I live among thieves. My teenaged daughter, despite regularly commenting on the utter hopelessness of my “old lady” wardrobe, sneaks into my dressing room and pilfers mascara, face cream, and hair accessories. Don’t even get me started on the criminal behavior that she exhibits now that she wears my shoe size.
My middle school son isn’t quite as bad, only occasionally giving in to his baser instincts to filch a few choice pieces of his little sister’s candy hoard. At least he has the decency to show remorse when caught in the act.
Alas, even my baby Clementine’s deceptively innocent looks disguise a pickpocket. Fortunately, most of the items she nicks happen to be scraps of paper, toilet tissue rolls, the odd penny, springs from broken ink pens, and random Lego pieces. She stashes these items away in hidey-holes, like the little pack rat she is, only to forget the locations of her various hoards. Her father reminds her with a loud bellow when he steps on a pile of sharp objects in a corner, so she never fails to be reunited with her treasures eventually.
I don’t know why I should be surprised that I’m raising a brood of delinquents. After all, they come by it naturally. Although I’m now reformed after years of rehabilitation, I started my own life of crime when I was quite young. At the age of four, I casually grabbed a grape from the produce display at our local grocery store and popped it into my mouth. On the way home, the guilt got the better of me, and I confessed in a blubbering display of self-reproach worthy of the most depraved offender.
My mother, shocked and ashamed that her offspring was already exhibiting such degenerate behavior, turned the car around and headed back to the store. Once there, she gave me a penny and told me to place it in the produce section in the precise location of the missing grape. I did so, but I never quite recovered from my first foray into delinquency.
In fact, having become desensitized to sin, I committed another larceny, this one much more severe, a few years later. My family had gone to visit the neighbors. Much to our delight, my sister and I discovered that this family had children close to our own age. We were farm kids, so we did not often play with other children, and the opportunity to interact with the two boys was a rare treat.
I was completely star-struck when I saw the toys these boys owned. They had everything, including -- and this particular item left me ecstatically breathless -- a used cigarette lighter. My parents were not smokers, so I had never seen the magic, the utter miracle, of the little cartridges that emitted, in the case of this empty lighter, a tiny spark. The other child was a bit possessive of his treasure, more so when he figured out that I was nearly out of my mind with desire. Had I known the definition of the word “covet” at that age, I would’ve been aware that I was breaking the Tenth Commandment. And I was about to brazenly break the seventh as well.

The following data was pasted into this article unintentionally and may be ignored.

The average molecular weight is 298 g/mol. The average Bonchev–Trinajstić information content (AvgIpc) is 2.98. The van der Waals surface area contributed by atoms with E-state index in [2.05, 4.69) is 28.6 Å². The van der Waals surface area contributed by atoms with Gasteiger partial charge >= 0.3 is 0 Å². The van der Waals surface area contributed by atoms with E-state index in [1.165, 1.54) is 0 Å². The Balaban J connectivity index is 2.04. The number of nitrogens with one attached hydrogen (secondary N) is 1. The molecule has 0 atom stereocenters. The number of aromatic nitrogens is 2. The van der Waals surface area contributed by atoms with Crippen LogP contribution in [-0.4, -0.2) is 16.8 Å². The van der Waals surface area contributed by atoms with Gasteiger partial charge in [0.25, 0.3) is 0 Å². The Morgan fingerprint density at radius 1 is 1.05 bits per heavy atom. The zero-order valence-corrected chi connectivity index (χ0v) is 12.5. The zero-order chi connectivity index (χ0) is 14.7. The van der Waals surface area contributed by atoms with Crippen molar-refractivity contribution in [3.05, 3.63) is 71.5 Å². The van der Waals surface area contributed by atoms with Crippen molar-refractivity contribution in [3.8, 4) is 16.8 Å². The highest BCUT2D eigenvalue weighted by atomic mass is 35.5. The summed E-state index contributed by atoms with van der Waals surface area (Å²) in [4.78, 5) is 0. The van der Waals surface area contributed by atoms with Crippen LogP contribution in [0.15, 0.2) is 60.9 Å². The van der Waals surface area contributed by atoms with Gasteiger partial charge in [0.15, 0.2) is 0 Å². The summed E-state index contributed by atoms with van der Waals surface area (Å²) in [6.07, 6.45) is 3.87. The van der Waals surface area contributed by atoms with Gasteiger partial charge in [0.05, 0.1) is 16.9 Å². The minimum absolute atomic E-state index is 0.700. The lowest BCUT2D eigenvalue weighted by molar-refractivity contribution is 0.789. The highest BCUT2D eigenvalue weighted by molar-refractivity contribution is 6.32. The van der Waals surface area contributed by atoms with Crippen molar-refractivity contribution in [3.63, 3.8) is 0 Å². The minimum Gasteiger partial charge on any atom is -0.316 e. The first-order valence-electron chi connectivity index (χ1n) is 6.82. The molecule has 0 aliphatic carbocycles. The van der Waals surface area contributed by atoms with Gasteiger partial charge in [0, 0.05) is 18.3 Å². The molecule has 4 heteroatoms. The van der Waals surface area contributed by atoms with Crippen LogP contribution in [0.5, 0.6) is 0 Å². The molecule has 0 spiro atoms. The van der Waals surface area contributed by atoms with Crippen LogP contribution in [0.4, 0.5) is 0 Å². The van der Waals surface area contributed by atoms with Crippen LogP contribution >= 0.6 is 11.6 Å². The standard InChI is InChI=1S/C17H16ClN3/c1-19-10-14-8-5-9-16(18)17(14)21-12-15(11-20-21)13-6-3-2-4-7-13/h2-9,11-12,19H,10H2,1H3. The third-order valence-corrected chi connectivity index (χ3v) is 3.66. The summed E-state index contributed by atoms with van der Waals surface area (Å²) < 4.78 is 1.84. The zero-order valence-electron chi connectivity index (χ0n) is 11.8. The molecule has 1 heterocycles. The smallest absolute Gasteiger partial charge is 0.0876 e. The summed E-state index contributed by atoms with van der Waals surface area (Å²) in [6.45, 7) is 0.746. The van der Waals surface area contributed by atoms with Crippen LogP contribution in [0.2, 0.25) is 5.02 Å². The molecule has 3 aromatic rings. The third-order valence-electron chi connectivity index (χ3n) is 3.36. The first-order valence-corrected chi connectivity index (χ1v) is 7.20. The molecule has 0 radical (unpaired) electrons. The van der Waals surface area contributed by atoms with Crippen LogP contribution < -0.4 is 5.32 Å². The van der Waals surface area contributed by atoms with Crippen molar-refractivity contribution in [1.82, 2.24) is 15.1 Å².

I feigned a complete lack of interest in the lighter, a form of childhood reverse psychology I had already perfected when relating to my younger sister. It wasn’t hard, considering that these overindulged children had piles of other fabulous toys, including a tangled Slinky, broken Tinkertoys, a knob-less Etch-a-Sketch, and a collection of rusty Tonka trucks.
Once my diversion had taken effect, I surreptitiously sat on the lighter. My parents perceived my sudden lack of activity as sleepiness, and shortly, we left. Upon entering the dark interior of our car, my smooth criminal façade cracked like the screen of that knob-less Etch-a-Sketch. Giddily, I began flicking the lighter, which naturally blew my cover. My indiscretion led to the years of rehabilitation I mentioned earlier, and my life among the criminal element ended, though I never did master my tendency to covet my neighbor’s goods.
So, I do take some responsibility for my children’s penchant for thievery. However, I have never, not even once, had my Miranda Rights read to me. My husband Joel, on the hand? That’s another story.
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